26 September 2007 – A 45 percent subsidy – increased from 14 percent – on all solar power equipment has been announced at the launch of the solar power component of the Electricity for Rural Transformation (ERT) programme in Uganda.

The offer, made by government, the Private Sector Foundation of Uganda and nine donor agencies comes six years after the Rural Electrification Agency (REA) was launched.

In a country where only five percent of the population have access to electricity, expensive solar products (a small solar lantern costs between $88 – $147) are out of reach for most consumers. Statistics indicate that four out of five people live on less than a dollar a day.

However, this new scheme, encourages private suppliers to invest in rural areas. It is hoped that strategy will reduce transaction costs and make solar systems more affordable, especially in rural areas.

The programme introduces subsidies through microfinance institutions, either as a cash payout to those who install the solar systems on loan or a loan-offset.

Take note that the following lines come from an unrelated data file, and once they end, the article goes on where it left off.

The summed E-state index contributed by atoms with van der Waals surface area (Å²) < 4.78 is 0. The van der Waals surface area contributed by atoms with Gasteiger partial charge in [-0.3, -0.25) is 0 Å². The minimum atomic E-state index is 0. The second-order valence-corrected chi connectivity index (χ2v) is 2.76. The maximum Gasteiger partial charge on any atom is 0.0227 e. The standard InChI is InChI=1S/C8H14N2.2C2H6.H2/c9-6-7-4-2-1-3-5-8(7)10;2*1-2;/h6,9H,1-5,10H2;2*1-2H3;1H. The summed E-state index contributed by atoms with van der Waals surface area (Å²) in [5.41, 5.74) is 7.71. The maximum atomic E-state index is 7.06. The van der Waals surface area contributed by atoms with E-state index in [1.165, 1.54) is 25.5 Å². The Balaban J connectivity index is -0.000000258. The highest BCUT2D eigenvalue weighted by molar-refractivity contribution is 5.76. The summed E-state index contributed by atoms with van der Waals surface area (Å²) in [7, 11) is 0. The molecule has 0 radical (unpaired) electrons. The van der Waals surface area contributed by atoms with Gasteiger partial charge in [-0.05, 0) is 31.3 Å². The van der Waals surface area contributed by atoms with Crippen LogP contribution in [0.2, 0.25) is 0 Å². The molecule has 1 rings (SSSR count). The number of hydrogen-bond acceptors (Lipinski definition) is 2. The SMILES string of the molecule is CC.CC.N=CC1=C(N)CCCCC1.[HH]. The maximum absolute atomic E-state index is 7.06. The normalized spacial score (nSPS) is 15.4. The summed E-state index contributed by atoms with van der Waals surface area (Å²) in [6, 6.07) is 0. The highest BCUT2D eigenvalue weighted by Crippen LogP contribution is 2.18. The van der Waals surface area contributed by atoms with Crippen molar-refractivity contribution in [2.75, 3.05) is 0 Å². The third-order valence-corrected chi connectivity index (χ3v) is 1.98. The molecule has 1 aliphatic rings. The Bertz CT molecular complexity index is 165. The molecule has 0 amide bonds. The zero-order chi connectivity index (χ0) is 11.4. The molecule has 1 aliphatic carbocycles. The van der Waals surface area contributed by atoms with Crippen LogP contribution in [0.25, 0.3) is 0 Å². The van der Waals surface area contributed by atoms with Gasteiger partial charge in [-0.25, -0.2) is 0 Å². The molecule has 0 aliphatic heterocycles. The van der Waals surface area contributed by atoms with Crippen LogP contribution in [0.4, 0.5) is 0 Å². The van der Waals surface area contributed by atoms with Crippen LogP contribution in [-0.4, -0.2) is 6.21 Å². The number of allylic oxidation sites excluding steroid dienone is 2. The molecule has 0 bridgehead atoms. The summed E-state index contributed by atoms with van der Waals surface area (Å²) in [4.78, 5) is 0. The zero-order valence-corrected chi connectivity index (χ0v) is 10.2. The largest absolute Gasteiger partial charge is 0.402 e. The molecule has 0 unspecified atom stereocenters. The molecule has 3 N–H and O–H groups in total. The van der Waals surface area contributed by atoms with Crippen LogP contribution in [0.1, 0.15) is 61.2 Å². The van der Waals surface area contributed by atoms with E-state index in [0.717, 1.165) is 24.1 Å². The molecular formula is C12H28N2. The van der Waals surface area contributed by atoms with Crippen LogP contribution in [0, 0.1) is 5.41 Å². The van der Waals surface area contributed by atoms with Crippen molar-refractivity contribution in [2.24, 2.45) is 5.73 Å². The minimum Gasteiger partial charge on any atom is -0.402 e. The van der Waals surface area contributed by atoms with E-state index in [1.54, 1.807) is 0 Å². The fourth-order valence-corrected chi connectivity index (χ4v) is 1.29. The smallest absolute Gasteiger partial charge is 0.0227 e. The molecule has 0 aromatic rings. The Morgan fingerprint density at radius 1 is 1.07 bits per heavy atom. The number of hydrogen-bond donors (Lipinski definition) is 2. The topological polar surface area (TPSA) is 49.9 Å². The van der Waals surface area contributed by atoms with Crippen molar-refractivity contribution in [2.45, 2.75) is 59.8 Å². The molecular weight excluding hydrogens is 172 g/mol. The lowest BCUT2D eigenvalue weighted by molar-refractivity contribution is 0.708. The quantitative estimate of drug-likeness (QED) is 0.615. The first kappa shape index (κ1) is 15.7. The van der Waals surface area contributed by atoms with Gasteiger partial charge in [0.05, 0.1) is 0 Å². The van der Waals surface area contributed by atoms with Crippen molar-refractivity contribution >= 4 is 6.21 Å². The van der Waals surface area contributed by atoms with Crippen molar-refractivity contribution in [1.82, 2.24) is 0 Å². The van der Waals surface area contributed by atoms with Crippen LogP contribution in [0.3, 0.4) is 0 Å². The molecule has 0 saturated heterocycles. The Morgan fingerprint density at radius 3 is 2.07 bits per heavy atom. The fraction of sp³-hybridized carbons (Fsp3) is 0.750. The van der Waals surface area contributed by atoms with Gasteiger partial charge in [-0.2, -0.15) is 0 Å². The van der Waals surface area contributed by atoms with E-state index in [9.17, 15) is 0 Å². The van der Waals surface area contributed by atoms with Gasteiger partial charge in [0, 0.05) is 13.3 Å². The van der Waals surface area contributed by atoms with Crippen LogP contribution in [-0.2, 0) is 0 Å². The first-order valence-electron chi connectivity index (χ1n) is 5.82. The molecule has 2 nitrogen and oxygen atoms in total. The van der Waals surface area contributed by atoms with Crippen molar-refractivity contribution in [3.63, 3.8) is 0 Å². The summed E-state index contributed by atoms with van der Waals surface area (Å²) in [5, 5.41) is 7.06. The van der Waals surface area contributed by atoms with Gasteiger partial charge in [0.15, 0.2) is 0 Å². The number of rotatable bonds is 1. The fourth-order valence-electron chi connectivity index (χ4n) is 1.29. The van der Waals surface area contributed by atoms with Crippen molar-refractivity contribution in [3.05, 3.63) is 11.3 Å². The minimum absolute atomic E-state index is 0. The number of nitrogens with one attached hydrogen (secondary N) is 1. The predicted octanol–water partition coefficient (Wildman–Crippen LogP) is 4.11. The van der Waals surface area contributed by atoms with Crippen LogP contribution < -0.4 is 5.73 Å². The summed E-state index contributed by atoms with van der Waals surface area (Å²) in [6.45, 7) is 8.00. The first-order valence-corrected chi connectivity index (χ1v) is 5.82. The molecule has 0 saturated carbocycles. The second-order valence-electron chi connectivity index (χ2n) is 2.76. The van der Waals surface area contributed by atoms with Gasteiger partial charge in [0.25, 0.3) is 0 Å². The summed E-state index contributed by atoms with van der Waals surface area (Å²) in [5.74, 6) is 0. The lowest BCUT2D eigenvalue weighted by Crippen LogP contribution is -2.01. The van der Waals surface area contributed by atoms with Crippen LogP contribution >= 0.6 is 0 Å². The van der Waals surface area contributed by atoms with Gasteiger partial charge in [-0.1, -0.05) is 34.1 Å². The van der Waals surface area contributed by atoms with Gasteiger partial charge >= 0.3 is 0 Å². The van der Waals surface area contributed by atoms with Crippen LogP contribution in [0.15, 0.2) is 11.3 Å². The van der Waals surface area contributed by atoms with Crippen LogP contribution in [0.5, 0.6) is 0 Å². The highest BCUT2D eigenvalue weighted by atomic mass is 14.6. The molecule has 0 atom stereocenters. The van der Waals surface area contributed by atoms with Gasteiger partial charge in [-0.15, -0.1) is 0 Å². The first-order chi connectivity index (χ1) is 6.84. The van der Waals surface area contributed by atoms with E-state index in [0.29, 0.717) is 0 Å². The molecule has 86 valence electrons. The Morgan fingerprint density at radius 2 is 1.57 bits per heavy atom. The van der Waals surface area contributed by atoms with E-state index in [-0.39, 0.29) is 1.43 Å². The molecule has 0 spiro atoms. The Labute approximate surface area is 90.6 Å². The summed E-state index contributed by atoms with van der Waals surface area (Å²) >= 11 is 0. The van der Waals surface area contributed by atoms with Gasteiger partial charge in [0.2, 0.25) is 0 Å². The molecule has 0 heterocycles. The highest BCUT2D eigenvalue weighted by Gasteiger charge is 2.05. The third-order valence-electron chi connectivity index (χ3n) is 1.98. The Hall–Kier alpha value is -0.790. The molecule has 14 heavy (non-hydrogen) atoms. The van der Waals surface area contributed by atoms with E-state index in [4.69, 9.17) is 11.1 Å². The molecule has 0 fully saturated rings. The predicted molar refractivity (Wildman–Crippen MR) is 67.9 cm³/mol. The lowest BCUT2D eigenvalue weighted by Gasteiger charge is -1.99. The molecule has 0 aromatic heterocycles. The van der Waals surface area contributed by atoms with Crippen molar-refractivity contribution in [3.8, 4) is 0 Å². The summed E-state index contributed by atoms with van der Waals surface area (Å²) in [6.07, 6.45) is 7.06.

Based on the models of Sri Lanka and Bangladesh, which use rural- based networks and micro-credits, incentives are available as direct subsidies from REA for solar system customers and line-of-credit for participating micro finance institutions (MFIs) or credit guarantees to participating micro-deposit taking institution; grant advances to enable market entry or expansion, in the form of time-limited soft loans to the solar power companies, including rural dealers and one -stop application for REA subsidies, public-private sector grants and credit from MFIs, using one consolidated application form.

The programme calls for delivery and installation of a solar PV system to a consumer before payment is made to the dealer, a condition that most financial institutions would not easily accept.

The programme will be funded by the Rural Electrification Fund, the World Bank Credit Fund, the United Nations Development Programme and microfinance institutions.